Former Illinois congressman Joe Walsh joined Sarah Palin and Roy Moore in decrying Sacha Baron Cohen’s new satire series “Who Is America?” during an interview Saturday on CNN.
Cohen is “a funny guy because he gets people to say stupid things,” Walsh told the network. “He gets people to say stupid things because he lies to them.”
Walsh was one of the many politicians and pundits whom Cohen fooled in the Showtime comedy’s premiere. The conservative talk-show host appeared in the show’s final segment called “KILL OR BE KILLED” in which Cohen — as the fake Israeli “anti-terror expert” Col. Erran Morad — offers a “solution” to America’s epidemic of school shootings.
“The NRA wants to arm the teachers. This is crazy. They should be arming the children,” Cohen as Morad says, before introducing his (fake) new program called “Kinderguardians.” The program would arm children as young as 3 and train them to use the weapons against “naughty men.” He makes it clear that 3 is the age limit, however, because “they don’t call them the terrible twos for nothing.”
During the segment, Cohen-as-Morad teams with staunch guns rights activist and president of the Virginia Citizens Defense League, Philip Van Cleave, to create a partially animated children’s video, replete with gunimals (guns that look like stuffed animals) and even a nursery rhyme about the best part of the body to strike (“Aim at the head, shoulders, not the toes, not the toes,” Van Cleave sings, punctuated by Cohen-as-Morad rhythmically yelling “fire!”).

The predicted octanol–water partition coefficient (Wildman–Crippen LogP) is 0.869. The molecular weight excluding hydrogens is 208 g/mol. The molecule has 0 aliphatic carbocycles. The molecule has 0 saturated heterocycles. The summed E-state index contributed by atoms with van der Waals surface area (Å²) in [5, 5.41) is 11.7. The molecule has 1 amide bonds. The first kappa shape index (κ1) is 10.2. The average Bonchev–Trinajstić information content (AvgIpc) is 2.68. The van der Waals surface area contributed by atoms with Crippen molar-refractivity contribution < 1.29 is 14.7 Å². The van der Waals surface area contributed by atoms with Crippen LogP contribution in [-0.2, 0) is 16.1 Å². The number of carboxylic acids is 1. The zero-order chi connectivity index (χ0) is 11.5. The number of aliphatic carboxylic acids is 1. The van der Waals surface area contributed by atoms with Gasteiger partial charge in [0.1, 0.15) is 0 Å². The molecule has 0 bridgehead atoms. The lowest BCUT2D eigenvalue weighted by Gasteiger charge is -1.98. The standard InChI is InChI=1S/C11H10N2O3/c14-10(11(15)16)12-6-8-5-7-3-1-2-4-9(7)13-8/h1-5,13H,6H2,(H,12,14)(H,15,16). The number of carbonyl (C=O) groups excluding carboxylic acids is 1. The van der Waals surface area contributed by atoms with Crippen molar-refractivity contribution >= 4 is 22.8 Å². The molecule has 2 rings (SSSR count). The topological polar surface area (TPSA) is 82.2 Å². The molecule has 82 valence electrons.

Cohen-as-Morad then heads to Washington to find political support for his program. Several prominent members of the right wing give just that, including Reps. Dana Rohrabacher (R-Calif.) and Joe Wilson (R-S.C.), along with Republican former Senate majority leader Trent Lott. It’s here that he encounters Walsh, who enthusiastically backs the program.
“The intensive three-week Kinderguardian course introduces specially selected children from 12 to 4 years old to pistols, rifles, semiautomatics and a rudimentary knowledge of mortars,” Walsh says directly into the camera. “In less than a month — less than a month — a first-grader can become a first grenade-er.”
“Happy shooting, kids,” he adds. It’s the last line in the show.
As Walsh explained on CNN, Cohen duped him by telling him that he was “getting an award from some Israeli TV station because I’m a great supporter of Israel.”
“After they conducted an interview, they had me read off of a teleprompter talking about some of the innovative products that Israel invented,” Walsh explained. “Then they had me read about this 4-year-old child in Israel who, when a terrorist entered his classroom, somehow he grabbed the terrorist’s gun and held the terrorist at bay. And that was an example of how Israel trains and arms preschool kids on how to use firearms, and boy shouldn’t we do that in America?”
He said as he read it, he thought, “Well, this is kind of crazy, but it is Israel and Israel is strong on defense.” Later, “we found out this whole thing was made up.”
Walsh said he didn’t realize until 3 a.m. the next day that he’d been “duped.” He reiterated on Twitter Sunday that “no, I don’t believe we should train & arm kindergarteners.”
The former congressman also took to Twitter last week to explain what happened to him and to urge people to “#BoycottShowtime.”
Walsh is just one of many angry with Cohen for the new show, including former vice presidential candidate Sarah Palin who said she was victim of a “truly sick” prank in which she flew across the country to meet a disabled U.S. veteran — who, of course, was Cohen in disguise.